If you don’t know Keith of The Traveling Savage by this point, you have not spent enough time in the wilds of traveling blogging. Reading his philosophical and analytical takes on travel always leave me jealous, wishing I came up with his words first. He nails it every time, putting travel in a light seldom do. It is not just what to see or where to eat for the Traveling Savage. It is slow and experiential travel he streams from the fingers pounding that keyboard. Who knew savages had such technology? Please enjoy his down-shifting travel post below. Don’t forget to show him some love by leaving a comment and visiting The Traveling Savage.
Hitting the Breaks: Is It Time to Downshift Your Travels?
The conditions are perfect. A bottle of red wine breathes on the table. Mood music flows from the stereo speakers. The lights dimmed just a touch. Anticipation bubbles in your breast.
Laptops cast a soft glow on the scattered guidebooks and maps. Wait. Hold up. It’s…trip planning time?
Ok, not quite business time, but this is the setting in which my past travels have been conceived. For me, it’s a bridled excitement that fills night after night of studying cities, jotting down notes, debating, and drawing hilariously rudimentary maps on whiteboards. Invariably, I find a hundred places that demand my attention: metropolitan beehives dripping with sweet opportunities; clusters of villages flung upon shredded coastline; the incomprehensible beauty of mountain ranges, valleys, and deserts seemingly bereft of mankind.
Travel truly is a buffet of possibilities. And, like I was as a kid in the pizza line at Shakey’s, my eyes are often bigger than my stomach.
I was planning more action than I could sustain on my trips.
Even when I thought I’d been judicious and made difficult editorial decisions, I found myself on the equivalent of the travel autobahn waking up in a new city every other day. I loved those first few trips plane, train, and automobiling around Europe, but it became clear that the “planning savage” was too busy creating spreadsheets and trip outlines to listen to the “traveling savage.” Non-planning travelers can find themselves in the same position, drawn on an ever-expanding connect-the-dots jaunt around the world simply because they’re flexible and surrounded by cool places.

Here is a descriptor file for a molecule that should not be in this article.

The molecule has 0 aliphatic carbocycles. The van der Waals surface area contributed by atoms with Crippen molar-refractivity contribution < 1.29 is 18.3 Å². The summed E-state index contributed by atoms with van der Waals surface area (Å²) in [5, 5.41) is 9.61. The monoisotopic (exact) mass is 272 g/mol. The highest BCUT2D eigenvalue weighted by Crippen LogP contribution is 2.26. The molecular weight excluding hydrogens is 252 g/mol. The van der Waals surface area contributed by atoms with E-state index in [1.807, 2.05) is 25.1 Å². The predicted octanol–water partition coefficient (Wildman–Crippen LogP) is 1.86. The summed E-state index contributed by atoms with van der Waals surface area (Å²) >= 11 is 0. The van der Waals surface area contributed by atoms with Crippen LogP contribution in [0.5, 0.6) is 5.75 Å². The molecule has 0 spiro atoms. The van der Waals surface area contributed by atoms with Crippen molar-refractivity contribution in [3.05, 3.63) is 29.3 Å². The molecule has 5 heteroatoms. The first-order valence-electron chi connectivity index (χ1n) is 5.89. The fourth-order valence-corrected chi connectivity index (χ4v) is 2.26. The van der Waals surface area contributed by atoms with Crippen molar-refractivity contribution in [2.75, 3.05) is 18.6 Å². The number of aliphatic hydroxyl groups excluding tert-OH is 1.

In the midst of a trip, it can be difficult to notice the dissonance between what you thought was a good idea and what’s actually a good idea. Here are some signs that you might want to consider downshifting your travels:
You Need a Vacation After Your Vacation
Finally, after 20+ hours of travel, you’ve made it home. You sink into the couch, sigh, and curse under your breath—you have to go to work tomorrow. And somehow you’re more tired than you were before you left. Many people want to buzz around on their trips, take in a variety of sites and locales, and come back feeling refreshed. That can be tough. I was thoroughly exhausted when I returned home on the eve of work after six weeks jaunting around Scotland and Spain. It was plain to see why – my wife and I hadn’t spent more than a couple days in any one spot. We had a blast, but there were two distinct consequences: our recollection became a kind of indistinguishable memory broth, and we were often mistaken for zombies for weeks afterward.
You’re Not Fully Present
Is your tour guide waving her hand in front of your face, your eyes glazed over and a rope of saliva reaching for the floor? Maybe it’s the fifth museum you’ve seen today or maybe you’re just doing something you think you should be doing. Don’t do that. Do what you want to do. Listen to your body. I’ve learned that I have a low boredom threshold for museums. In Scotland, I attempted to see something like five or six castles in one day. By some miracle two were closed or unreachable, but even by the third one I was ready to drown myself in a cask of whisky. I can’t even remember the names of the castles; it was as if I was lost in some feudal fugue. Capping the number of castles, abbeys, distilleries, and museums at a much more respectable two instantly reduced “glaze-overs” and improved my recollective capacity.
You’re Spending More Time En Route Than at Your Destinations
If you’re biking through Europe or doing a driving tour or trying to visit every capital in South America in two weeks, then you’re likely to be traveling a lot and you’re probably ok with that. But many travelers are more interested in their chosen stop. I think an important key is that no matter your age, no matter your situation, always assume you will return to wherever it is you go. I’m pretty much batting .000 at this. I’ve made two complete circuits of Scotland and traversed Portugal from north to south in relatively short periods of time. I made the best of the journeys, but I know there’s a whole other fulfilling style of travel waiting for me when I stop moving. And I want to experience it.
I’m set on downshifting the speed of my travels and looking forward to spending many weeks in a place soaking in the experiential side. You’d think I’d have figured this out sooner, but I needed to go on those whirlwind trips to find out I prefer traveling in the lower gears.
Have you noticed these signs? Having trouble actually slowing down? I’d love to hear your story in the comments!
For more on slow travel from this savage, please head on over to The Traveling Savage.